Banks Foresee Endless Profits Five Years After Crisis
NEW YORK (TheStreet) -- Five years after the collapse of Lehman Brothers, the nation's largest banks disclosed in a series of self-administered stress tests on Monday that they expect to be profitable during the next financial crisis.
What a difference five years makes.
It wasn't so long ago that all of the largest lenders in the U.S. were either in search of life saving financial support or on the verge of accepting billions in buffer capital that the government shoved into bank coffers as part of its Troubled Asset Relief Program . Now, banks expect that they will be able to maintain minimum capital ratios generally in excess of 9%, in the event of another market crash and severe recession over the next two years. Many even expect to remain profitable.
Stress test results released by large lenders on September 15 indicate a double-edged sword. There is no denying that firms such as Morgan Stanley
Morgan Stanley, US Bancorp
Optimism isn't uniform across the banking sector.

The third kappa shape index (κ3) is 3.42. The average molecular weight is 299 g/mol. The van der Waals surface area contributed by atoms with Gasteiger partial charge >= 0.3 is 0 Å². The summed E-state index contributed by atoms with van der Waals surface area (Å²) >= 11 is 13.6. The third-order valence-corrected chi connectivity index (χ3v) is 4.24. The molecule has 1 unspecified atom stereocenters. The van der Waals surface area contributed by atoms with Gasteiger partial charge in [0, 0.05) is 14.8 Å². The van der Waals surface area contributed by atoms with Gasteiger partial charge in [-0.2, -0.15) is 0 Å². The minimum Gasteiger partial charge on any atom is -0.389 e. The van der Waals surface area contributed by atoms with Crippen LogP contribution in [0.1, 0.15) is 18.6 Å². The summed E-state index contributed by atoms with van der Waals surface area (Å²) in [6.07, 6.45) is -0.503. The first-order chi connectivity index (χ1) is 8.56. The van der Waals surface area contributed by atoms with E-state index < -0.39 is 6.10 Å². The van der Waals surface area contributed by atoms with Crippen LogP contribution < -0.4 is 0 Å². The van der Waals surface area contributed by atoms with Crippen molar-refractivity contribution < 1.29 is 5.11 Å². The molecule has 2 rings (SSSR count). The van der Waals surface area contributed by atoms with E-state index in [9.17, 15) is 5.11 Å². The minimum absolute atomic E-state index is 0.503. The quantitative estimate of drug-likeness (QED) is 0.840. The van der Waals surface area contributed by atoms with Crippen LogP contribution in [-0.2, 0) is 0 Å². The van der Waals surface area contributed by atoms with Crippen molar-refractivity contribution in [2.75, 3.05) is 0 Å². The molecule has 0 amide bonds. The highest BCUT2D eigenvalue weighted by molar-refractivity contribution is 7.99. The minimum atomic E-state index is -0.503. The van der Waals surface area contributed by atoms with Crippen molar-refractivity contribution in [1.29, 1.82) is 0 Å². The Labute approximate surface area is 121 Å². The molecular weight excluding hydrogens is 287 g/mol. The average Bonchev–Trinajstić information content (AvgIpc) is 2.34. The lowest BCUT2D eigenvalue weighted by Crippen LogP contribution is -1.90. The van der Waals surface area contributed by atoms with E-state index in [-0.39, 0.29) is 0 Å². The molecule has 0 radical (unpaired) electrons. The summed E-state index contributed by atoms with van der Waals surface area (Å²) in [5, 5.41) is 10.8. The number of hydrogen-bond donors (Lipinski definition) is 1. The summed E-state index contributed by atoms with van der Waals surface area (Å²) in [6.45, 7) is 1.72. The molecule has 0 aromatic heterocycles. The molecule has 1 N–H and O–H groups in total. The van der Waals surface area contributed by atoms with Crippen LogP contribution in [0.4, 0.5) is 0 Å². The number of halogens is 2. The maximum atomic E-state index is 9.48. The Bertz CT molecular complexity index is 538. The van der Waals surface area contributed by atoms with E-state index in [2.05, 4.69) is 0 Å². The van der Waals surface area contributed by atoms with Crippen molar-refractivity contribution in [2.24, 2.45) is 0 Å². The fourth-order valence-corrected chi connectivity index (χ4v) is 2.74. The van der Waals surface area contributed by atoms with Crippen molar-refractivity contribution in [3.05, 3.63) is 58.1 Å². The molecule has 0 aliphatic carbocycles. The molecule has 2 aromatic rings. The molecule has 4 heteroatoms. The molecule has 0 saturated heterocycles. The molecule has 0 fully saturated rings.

Indeed, it is troubling that there is a large divergence between expected losses in banks' internal stress tests versus those made by the Federal Reserve in its annual CCAR. Consider that while JPMorgan expects minimal losses in a stressed environment, the Fed's last CCAR projected $32.2 billion in losses. It forecast far higher losses on the bank's loans and activity. The same holds true at Bank of America and, to a lesser extent, Citigroup.
Overall, the Fed projects that the nation's four largest banks would lose nearly $140 billion in a time of crisis, while internal estimates released by those banks on Monday only forecast about $50 billion in losses. Analysts generally believe the next round of stress tests from the Fed in March of 2014 will move closer to banking industry estimates, instead of vice versa.